Mme. Macbeth

When: July 11, 14, 17, 21, and 28
Who: King’s Players.
Why: In this gender-bending production of Shakespeare’s unluckiest tragedy, the kings
and noblemen are women, and the witches and wives are men.

Quirk Factor: 4/5

Murder on the Bare Stage

When: July 12, 17, 20, 21, 24, 25, and 27
Who: Stephen Mead, Magnus Magnus.
Why: Mead, a graduate of RADA (Britain’s most prestigious acting school) recites interpretations
of spooky tales by Edgar Allen Poe and Charles Dickens.

Quirk Factor: 3/5


When: July 11, 13, 14, 16, and 18
Who: Mark Jason Williams.
Why: Williams’s drama about two leukemia patients who forge a connection is inspired
by his own experiences as a childhood survivor of the disease, and comes to the Capital
Fringe Festival following runs in New York and Minneapolis.

Quirk Factor: 1/5


When: July 13, 18, 20, 21, 24, and 25
Who: New City Stage Company.
Why: This solo show looks at the last four years of Bobby Kennedy’s life and stars
Russ Widdall as the ill-fated politician and Kennedy scion.

Quirk Factor: 2/5

Romeo and Juliet

When: July 14, 15, 16, 17, 21, 22, 23, and 24
Who: We Happy Few Productions.
Why: The local company returns with another slimmed-down version of a Shakespeare
classic. Eight actors perform the play in just 90 minutes.

Quirk Factor: 1/5

Tea in the Slammer: A True Story

When: July 13, 14, 19, 20, and 25
Who: Geraldine Buckley.
Why: Everyone loves a good cross-cultural narrative, and Buckley, a Brit, recalls
her experiences working as a chaplain at a men’s prison in Maryland.

Quirk Factor: 2/5

The Politician

When: July 12, 14, 20, 24, and 28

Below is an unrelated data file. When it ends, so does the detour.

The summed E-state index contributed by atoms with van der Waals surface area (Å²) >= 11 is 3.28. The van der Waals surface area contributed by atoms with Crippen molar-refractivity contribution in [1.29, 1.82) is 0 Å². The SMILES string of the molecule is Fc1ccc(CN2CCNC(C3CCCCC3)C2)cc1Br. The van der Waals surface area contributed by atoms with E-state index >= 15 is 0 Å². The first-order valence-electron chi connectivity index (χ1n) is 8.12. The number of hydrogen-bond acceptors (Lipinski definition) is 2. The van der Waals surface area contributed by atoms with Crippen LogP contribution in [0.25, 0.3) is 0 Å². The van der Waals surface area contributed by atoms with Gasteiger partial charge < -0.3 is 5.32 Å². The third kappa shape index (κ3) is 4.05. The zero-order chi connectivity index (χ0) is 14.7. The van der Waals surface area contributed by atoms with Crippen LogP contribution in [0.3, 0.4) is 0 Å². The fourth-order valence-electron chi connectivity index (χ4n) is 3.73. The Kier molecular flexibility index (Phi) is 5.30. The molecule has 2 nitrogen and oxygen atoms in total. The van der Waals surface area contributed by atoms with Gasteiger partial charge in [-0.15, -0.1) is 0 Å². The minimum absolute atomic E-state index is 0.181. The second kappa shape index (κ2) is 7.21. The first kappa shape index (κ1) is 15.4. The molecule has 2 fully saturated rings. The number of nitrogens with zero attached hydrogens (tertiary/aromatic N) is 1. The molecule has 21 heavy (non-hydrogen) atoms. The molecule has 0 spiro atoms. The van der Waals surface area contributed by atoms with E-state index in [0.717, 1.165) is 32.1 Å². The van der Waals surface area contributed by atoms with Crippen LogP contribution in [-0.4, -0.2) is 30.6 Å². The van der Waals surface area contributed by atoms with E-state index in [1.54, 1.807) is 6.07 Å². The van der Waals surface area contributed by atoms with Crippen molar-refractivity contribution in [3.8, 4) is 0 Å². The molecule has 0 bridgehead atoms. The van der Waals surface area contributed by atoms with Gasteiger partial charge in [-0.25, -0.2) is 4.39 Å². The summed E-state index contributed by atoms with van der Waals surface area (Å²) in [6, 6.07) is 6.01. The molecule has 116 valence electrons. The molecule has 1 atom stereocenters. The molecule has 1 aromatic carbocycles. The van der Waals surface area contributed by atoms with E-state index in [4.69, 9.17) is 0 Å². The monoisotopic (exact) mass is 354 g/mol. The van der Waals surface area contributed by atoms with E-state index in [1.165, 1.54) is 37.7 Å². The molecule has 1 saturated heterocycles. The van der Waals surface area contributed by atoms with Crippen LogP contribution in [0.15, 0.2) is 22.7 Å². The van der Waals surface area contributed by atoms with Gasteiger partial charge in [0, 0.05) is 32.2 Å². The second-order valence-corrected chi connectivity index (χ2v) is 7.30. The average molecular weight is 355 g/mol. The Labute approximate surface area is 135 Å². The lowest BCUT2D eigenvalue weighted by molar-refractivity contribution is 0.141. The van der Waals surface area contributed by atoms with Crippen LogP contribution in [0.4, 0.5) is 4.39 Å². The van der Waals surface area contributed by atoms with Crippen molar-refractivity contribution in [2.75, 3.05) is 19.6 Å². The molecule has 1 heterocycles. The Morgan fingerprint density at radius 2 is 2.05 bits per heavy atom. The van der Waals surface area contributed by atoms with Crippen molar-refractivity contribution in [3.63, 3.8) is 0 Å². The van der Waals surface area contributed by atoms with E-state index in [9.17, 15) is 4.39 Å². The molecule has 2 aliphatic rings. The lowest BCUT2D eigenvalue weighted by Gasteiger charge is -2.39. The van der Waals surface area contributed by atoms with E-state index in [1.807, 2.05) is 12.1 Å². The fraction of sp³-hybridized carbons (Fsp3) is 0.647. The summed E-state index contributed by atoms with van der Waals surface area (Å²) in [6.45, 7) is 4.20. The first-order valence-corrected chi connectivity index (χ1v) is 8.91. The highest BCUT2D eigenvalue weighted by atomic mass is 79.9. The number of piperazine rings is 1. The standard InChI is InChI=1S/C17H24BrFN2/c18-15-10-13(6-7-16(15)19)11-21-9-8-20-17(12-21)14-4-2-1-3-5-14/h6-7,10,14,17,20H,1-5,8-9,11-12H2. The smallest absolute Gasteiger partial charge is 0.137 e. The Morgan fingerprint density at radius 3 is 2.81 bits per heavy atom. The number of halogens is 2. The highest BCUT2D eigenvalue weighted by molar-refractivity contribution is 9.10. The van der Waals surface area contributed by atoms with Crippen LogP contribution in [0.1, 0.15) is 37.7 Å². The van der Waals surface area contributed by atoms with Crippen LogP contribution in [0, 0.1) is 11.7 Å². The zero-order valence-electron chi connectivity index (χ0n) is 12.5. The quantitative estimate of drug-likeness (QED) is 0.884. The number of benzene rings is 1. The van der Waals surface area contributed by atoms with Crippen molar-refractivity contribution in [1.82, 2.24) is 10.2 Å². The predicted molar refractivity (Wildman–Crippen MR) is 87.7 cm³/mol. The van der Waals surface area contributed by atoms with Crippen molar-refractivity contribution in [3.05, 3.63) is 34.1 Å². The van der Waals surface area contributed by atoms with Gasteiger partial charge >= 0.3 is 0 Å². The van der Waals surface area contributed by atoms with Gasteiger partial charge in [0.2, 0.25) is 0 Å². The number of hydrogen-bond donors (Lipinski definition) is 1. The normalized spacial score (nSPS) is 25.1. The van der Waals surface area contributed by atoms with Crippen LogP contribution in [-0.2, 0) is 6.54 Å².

Who: John Feffer.
Why: Think-tanker Feffer returns to Fringe with a new work adapted from last year’s
sellout show
The Pundit.

Quirk Factor: 1/5

Dance/Physical Theater

A Commedia Romeo and Juliet

When: July 11, 14, 20, 21, 24, 26, and 28
Who: Faction of Fools.
Why: No one does the classics commedia-style better than Faction of Fools.
Quirk Factor: 1/5.

Bowen McCauley Dance: From the Ground Up

When: July 27 and 28
Who: Choreographer Lucy Bowen McCauley and Shakespeare Theatre associate artistic
director Alan Paul.

Why: Two considerable talents team up to explore how movement responds to its surroundings
in the original works “Afoot in Vienna” and “Fire and Air.”

Quirk Factor: 1/5.

Double Freakquency

When: July 11, 14, 19, 24, and 27
Who: Adam Stackhouse and Liz Sykes.
Why: We don’t fully understand how it works, but there’s apparently one room and two
sets of headphones to choose from, meaning you select the soundtrack and have a unique
individual theatrical experience.

Quirk Factor: 4/5


When: July 11, 12, 13, 20, 25, and 27
Who: Cherry Kiss Productions.
Why: Because even if you’re as bemused by burlesque as this writer is, the combination
of scantily clad ladies and Stanley Kubrick sounds enticingly bonkers.

Quirk Factor: 5/5

To Know a Veil

When: July 11, 14, 17
Who: Emma Crane Jaster.
Why: Jaster, a performer and choreographer explores the significance and meaning of
the veil in this movement-based piece.

Quirk Factor: 3/5